Honduras plays a minor role in the
international tourism industry, but this is bound to change as more people discover its
pleasures and treasures. For now, and for several years to come, it is still possible to
get in ahead of the crowds. Why not seize the opportunity?
Honduran capital, is a quirky sort of place, with narrow streets twisting up the
hillsides, an abundance of old pastel-hued buildings, and a friendly bustle that rises
above the city's widespread economic squalor. It is a place that alternately enchants and
depresses, all the while hiding plenty of little surprises.
The fabulous Mayan ruins of Copán evoke
Central America's mysterious past and constitute the most stunning sight in western
Honduras, if not the whole country. The picturesque colonial towns of Santa Rosa de Copán
and Gracias lie farther south. The big city of San Pedro Sula will give many visitors
their first glimpse of Honduras.
The Caribbean coast stretches from Omoa
to the busy banana port of Puerto Cortés to the beaches and nature reserves of Tela. It
continues eastward to La Ceiba, where nature trekking is all the rage, and onward to the
beach-rimmed colonial city of Trujillo.
Islas de la Bahía
a moment, a group of small Caribbean islands with fabulous diving, sandy beaches, swaying
palms, lush mountain vegetation, a broad range of hotels and restaurants! This is a pretty
good description of the Islas de la Bahía (Bay Islands).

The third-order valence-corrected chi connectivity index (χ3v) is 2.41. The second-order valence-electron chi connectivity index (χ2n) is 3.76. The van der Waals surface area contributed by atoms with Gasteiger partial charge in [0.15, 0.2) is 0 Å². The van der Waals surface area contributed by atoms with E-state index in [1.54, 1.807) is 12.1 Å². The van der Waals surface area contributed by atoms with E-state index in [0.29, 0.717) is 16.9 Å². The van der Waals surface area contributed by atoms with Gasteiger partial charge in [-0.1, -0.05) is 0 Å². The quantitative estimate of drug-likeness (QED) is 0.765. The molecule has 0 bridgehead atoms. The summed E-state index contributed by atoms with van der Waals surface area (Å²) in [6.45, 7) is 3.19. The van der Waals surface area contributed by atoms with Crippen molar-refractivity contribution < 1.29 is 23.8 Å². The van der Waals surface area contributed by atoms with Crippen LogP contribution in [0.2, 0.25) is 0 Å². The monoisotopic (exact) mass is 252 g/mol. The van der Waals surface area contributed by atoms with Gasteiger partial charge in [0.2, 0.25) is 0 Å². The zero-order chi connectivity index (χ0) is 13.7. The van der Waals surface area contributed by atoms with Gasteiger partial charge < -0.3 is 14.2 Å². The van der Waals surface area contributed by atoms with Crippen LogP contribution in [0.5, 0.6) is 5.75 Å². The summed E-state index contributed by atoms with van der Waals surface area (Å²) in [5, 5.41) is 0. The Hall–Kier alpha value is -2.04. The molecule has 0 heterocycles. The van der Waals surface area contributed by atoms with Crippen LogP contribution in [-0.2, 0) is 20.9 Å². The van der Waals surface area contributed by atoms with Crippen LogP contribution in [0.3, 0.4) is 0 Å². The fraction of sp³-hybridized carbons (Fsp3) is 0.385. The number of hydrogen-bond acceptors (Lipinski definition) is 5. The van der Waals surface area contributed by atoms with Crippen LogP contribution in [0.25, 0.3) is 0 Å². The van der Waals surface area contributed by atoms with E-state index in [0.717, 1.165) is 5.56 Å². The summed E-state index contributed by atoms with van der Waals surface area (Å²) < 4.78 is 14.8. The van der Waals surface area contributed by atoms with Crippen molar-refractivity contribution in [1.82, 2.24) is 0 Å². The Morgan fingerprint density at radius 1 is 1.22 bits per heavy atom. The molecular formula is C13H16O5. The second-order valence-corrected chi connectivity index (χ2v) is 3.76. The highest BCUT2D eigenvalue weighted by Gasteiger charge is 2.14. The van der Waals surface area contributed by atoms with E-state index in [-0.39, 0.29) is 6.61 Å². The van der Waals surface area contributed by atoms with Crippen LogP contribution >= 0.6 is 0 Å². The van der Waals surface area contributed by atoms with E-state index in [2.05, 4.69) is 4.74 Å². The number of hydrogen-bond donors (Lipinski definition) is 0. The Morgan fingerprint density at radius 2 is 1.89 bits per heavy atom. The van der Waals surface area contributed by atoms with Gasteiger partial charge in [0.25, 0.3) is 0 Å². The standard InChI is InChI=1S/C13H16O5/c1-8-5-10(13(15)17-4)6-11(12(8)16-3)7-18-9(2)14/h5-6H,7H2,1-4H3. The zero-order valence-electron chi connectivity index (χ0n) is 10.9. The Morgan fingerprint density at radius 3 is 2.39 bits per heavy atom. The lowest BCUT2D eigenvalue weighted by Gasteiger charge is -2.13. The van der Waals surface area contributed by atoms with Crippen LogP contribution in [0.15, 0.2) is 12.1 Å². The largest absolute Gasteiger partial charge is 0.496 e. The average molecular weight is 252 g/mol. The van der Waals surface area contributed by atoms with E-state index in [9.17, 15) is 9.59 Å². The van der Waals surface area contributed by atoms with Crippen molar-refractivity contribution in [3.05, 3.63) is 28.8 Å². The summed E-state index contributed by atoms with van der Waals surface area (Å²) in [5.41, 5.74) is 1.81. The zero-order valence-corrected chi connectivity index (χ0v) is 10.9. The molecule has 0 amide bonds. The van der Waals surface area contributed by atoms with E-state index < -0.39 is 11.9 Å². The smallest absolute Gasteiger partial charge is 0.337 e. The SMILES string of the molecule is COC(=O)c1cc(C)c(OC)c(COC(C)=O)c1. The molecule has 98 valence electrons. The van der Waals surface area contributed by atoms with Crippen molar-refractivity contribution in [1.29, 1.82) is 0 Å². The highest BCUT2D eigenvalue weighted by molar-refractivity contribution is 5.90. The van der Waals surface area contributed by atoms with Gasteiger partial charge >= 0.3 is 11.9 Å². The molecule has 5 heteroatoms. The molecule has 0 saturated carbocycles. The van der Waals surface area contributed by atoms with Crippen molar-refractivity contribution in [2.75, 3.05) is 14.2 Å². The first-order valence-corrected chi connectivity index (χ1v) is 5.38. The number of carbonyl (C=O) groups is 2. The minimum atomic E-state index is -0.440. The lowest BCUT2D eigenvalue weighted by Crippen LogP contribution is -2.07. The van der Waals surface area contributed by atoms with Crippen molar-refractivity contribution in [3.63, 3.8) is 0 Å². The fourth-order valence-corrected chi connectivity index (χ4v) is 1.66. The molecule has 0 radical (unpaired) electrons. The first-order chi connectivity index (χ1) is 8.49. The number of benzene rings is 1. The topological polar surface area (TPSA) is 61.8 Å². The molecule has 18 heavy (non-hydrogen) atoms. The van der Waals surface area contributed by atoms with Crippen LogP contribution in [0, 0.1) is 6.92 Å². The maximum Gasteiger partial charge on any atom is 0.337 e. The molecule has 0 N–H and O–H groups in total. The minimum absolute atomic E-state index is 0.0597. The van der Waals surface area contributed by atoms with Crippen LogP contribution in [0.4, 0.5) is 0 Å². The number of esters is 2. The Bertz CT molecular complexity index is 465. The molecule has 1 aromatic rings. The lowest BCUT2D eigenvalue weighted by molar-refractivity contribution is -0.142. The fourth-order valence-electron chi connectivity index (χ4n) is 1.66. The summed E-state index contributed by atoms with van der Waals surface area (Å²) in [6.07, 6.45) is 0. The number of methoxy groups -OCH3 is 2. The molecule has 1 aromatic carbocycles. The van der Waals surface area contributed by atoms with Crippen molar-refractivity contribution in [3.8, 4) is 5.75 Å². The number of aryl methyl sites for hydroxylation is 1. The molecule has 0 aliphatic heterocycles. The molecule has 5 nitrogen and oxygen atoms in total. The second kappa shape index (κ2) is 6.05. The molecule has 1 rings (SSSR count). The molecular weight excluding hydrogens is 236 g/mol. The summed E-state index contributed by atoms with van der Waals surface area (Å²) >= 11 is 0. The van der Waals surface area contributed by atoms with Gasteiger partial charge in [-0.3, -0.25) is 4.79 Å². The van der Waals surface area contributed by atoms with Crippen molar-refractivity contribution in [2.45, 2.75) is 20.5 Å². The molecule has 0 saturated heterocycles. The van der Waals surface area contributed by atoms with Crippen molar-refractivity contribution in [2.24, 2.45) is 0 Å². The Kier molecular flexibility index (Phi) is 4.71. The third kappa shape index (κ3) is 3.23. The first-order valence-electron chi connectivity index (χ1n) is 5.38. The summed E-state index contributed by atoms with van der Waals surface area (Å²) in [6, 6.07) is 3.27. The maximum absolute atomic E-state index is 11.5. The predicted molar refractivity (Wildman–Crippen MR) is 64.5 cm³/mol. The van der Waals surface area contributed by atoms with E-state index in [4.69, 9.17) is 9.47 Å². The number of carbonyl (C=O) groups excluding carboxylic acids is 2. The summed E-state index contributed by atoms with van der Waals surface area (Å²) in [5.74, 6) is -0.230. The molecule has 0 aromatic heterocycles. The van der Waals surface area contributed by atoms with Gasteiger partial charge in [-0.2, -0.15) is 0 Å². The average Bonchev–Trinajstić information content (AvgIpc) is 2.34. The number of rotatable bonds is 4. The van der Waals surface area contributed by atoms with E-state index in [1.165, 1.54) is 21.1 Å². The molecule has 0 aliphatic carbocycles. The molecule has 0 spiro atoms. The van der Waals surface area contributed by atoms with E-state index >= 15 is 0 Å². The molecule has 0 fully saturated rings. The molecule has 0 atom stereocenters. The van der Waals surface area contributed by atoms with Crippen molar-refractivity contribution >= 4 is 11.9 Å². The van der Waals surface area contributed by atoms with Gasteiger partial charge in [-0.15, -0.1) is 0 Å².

Central and Eastern Honduras
The central and eastern portions of Honduras are something of a grab-bag.
This large region covers the area between Tegucigalpa and San Pedro Sula. It contains most
notably the city of Comayagua, a former capital with many colonial-era buildings, and Lago
de Yojoa, which offers the usual lakeside pleasures.
Honduras hides some treasures, notably the well-preserved colonial town of Pespire, the
attractive but often overlooked colonial district of Choluteca, and the casual,
little-visited beach resort of Amapala on Isla del Tigre.
Where on earth
Honduras lies smack in the middle of the Central American
isthmus, bordered to the west by Guatemala, to the southwest by El Salvador and to the
southeast by Nicaragua. The northern limit of Honduras is formed by its 644km coastline
along the Caribbean; the country reaches south to the Pacific Ocean, with 124km of coast
along the Gulf of Fonseca, a shallow bay shared with El Salvador and Nicaragua.